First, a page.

Robert Reich joins the attack on American public education while documenting the attack on American public education

Just before Christmas, on December 23, University of California (Berkeley) economics professor and pundit Robert Reich published an analysis totaling up some of the costs of the recent attacks on public education across the USA. This holiday, it's worth reading (or re-reading) as we take a closer look at what 2011 will bring to American democracy, America's public schools, and our unions. Leaving aside Reich's boneheaded notion about vouchers (below), a closer look at the national attacks on both k-12 and higher education like the one Reich begins here (Illinois is conspicuously absent from many of his listings below) is more necessary now than ever. And maybe someone reading this can pull Reich over and fill him in on why vouchers are one of the worst ideas every touted by "economists."

Berkeley professor and former Clinton administration Labor Secretary Robert Reich (above) favors vouchers but admits that public schools need support. But one of the most significant things that can be culled already from these data is the simple facts that the USA is simply reverting to the status quo that existed throughout most of history, when k-12 schooling was manual training (remember "grammar school"?) for the working class, and college excluded working class children by means of the "free market." At the time Grapes of Wrath was published (and documented some of the horrors facing the working class in California, where Reich works today), to urge working class children (white, black, other) to aspire to college was cruel. All the child had to do was harvest a million tons of strawberries while working 36 hours a day in one of those labor camps or canneries in California depicted in John Steinback's novels.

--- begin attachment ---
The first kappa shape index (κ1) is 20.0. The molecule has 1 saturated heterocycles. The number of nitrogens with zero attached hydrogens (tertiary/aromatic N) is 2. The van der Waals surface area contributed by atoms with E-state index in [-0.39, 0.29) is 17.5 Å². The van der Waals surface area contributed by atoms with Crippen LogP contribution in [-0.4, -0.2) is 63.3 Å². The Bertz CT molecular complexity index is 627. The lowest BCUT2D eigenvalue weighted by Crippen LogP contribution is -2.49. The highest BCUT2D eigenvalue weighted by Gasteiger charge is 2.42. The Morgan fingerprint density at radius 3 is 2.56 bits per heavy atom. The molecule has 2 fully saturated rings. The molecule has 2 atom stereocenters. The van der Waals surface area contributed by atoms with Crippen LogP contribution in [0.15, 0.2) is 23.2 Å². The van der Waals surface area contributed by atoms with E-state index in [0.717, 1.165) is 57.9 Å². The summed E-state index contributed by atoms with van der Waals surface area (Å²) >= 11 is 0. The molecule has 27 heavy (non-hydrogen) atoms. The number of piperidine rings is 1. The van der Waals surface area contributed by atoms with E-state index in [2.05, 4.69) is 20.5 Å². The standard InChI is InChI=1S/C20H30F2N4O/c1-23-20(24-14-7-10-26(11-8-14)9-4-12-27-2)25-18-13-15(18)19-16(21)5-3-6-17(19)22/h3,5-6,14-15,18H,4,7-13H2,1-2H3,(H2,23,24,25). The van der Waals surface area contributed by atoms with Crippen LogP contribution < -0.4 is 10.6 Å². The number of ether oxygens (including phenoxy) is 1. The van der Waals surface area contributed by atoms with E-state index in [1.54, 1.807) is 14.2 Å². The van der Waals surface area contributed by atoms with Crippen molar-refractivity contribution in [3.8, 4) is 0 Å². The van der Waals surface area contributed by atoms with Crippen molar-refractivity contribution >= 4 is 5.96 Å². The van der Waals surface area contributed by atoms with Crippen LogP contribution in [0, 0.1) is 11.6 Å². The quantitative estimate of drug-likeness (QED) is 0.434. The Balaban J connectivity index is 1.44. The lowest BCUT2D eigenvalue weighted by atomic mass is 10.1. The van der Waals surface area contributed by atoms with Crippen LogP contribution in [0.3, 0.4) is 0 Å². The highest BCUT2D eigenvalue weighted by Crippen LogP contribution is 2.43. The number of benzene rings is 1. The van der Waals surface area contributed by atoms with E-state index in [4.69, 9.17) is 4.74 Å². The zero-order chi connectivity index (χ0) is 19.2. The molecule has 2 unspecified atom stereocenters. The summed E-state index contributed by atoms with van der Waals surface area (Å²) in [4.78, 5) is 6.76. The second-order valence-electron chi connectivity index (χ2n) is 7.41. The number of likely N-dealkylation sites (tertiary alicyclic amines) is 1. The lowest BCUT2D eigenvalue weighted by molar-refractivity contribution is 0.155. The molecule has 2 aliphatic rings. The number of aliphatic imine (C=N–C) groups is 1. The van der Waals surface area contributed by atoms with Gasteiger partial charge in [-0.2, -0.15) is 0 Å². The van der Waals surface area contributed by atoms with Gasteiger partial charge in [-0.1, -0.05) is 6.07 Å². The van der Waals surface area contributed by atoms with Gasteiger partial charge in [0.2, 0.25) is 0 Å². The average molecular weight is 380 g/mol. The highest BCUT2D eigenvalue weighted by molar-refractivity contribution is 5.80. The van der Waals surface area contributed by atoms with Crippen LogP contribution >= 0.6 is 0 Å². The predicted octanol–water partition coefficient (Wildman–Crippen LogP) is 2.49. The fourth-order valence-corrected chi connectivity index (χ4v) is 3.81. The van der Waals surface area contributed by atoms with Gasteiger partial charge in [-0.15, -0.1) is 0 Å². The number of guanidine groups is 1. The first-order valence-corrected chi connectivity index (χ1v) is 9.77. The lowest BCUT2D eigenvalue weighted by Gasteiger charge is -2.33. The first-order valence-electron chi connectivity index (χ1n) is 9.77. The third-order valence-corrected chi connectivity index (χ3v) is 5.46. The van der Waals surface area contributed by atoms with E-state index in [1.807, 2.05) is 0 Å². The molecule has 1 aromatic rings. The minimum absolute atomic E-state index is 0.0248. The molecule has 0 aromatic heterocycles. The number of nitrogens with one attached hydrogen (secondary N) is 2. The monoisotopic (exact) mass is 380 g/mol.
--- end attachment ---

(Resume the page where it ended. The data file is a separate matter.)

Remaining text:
So we're simply getting back to that as a country. But since a couple of generations of children have been raised believing that they had the right to a decent k-12 education and higher learning if they worked hard, the propaganda machine has to obliterate economic class and most of U.S. history as a piece of the current debate. With liberals like Robert Reich preaching vouchers, imagine what the "conservatives" are coming up with?

Basically, until the American working class helped out allies around the world win World War II, higher learning in the USA was "pay to play." And most of those of us who were "qualified" for higher learning — even as late at the early 1960s, when I finished high school — couldn't pay and therefore weren't eligible to play. Most of my high school friends didn't get college scholarships, so they were "channeled" into the military via the Draft ("Selective Service"), some to die in the imperialist war in Vietnam (and elsewhere in Southeast Asia) and others to be seriously messed up by the empire's misuse of their talents.

One of the grotesque lies being spread lately by Bill Gates (and others) is that the majority of working class kids in the USA are not "college ready" and therefore not doing college. One of the most ridiculous "data sets", which I heard recently from Advance Illinois, Stand for Children, and CPS officials at the Aurora hearings on Illinois "school reform," is that only a handful of Chicago high school children ever make it through a four-year college. The data were lies when they were first repeated from my Alma Mater (the University of Chicago) in 2002 and repeated over and over by that corporate reformer, Andy Stern, in 2006.

And they don't become any more true when spouted by Alicia Winckler of CPS in 2010.

Working class kids don't finish college in four years because, for the first time in about fifty years, the working class, no matter how motivated or talented, has been priced out of higher education. Vouchers and other crazy economists' nostrums won't solve that, because the problem is rooted in the most vicious returns to class warfare (against the working class and poor) in the USA.

How many children were forced to drop out of the University of California at Berkeley, where Reich teaches. the past three years because tuition went through the roof and the family faced financial trouble, or ruin? Reich asks some of the right questions in the discussion below, but misses a lot.

The Attack on American Education By Robert Reich (Robert Reich's Blog, 23 December 2010)